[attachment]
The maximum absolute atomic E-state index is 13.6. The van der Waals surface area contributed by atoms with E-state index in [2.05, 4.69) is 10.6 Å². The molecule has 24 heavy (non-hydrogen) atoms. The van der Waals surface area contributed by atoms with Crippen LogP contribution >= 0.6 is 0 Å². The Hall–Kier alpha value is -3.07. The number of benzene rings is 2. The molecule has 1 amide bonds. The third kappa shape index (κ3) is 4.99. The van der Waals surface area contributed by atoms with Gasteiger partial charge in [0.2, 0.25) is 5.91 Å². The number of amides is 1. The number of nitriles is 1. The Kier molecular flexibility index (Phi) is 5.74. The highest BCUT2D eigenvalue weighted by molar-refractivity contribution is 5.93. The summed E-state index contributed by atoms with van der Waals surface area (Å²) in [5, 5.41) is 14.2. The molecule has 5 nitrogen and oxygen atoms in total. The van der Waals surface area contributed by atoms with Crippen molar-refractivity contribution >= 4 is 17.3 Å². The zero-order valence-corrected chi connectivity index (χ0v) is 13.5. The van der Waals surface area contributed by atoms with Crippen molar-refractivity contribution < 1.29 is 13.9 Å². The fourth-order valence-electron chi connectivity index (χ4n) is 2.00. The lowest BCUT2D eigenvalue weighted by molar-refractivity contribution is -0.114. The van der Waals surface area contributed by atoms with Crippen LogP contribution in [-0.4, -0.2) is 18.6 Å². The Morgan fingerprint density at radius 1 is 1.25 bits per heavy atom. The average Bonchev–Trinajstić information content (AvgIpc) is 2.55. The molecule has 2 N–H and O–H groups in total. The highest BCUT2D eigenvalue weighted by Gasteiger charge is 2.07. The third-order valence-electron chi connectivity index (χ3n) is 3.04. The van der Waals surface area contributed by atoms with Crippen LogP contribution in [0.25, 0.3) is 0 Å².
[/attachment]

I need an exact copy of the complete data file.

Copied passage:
The maximum absolute atomic E-state index is 13.6. The van der Waals surface area contributed by atoms with E-state index in [2.05, 4.69) is 10.6 Å². The molecule has 24 heavy (non-hydrogen) atoms. The van der Waals surface area contributed by atoms with Crippen LogP contribution >= 0.6 is 0 Å². The Hall–Kier alpha value is -3.07. The number of benzene rings is 2. The molecule has 1 amide bonds. The third kappa shape index (κ3) is 4.99. The van der Waals surface area contributed by atoms with Gasteiger partial charge in [0.2, 0.25) is 5.91 Å². The number of amides is 1. The number of nitriles is 1. The Kier molecular flexibility index (Phi) is 5.74. The highest BCUT2D eigenvalue weighted by molar-refractivity contribution is 5.93. The summed E-state index contributed by atoms with van der Waals surface area (Å²) in [5, 5.41) is 14.2. The molecule has 5 nitrogen and oxygen atoms in total. The van der Waals surface area contributed by atoms with Crippen molar-refractivity contribution >= 4 is 17.3 Å². The zero-order valence-corrected chi connectivity index (χ0v) is 13.5. The van der Waals surface area contributed by atoms with Crippen molar-refractivity contribution < 1.29 is 13.9 Å². The fourth-order valence-electron chi connectivity index (χ4n) is 2.00. The lowest BCUT2D eigenvalue weighted by molar-refractivity contribution is -0.114. The van der Waals surface area contributed by atoms with Crippen LogP contribution in [-0.4, -0.2) is 18.6 Å². The Morgan fingerprint density at radius 1 is 1.25 bits per heavy atom. The average Bonchev–Trinajstić information content (AvgIpc) is 2.55. The molecule has 2 N–H and O–H groups in total. The highest BCUT2D eigenvalue weighted by Gasteiger charge is 2.07. The third-order valence-electron chi connectivity index (χ3n) is 3.04. The van der Waals surface area contributed by atoms with Crippen LogP contribution in [0.25, 0.3) is 0 Å².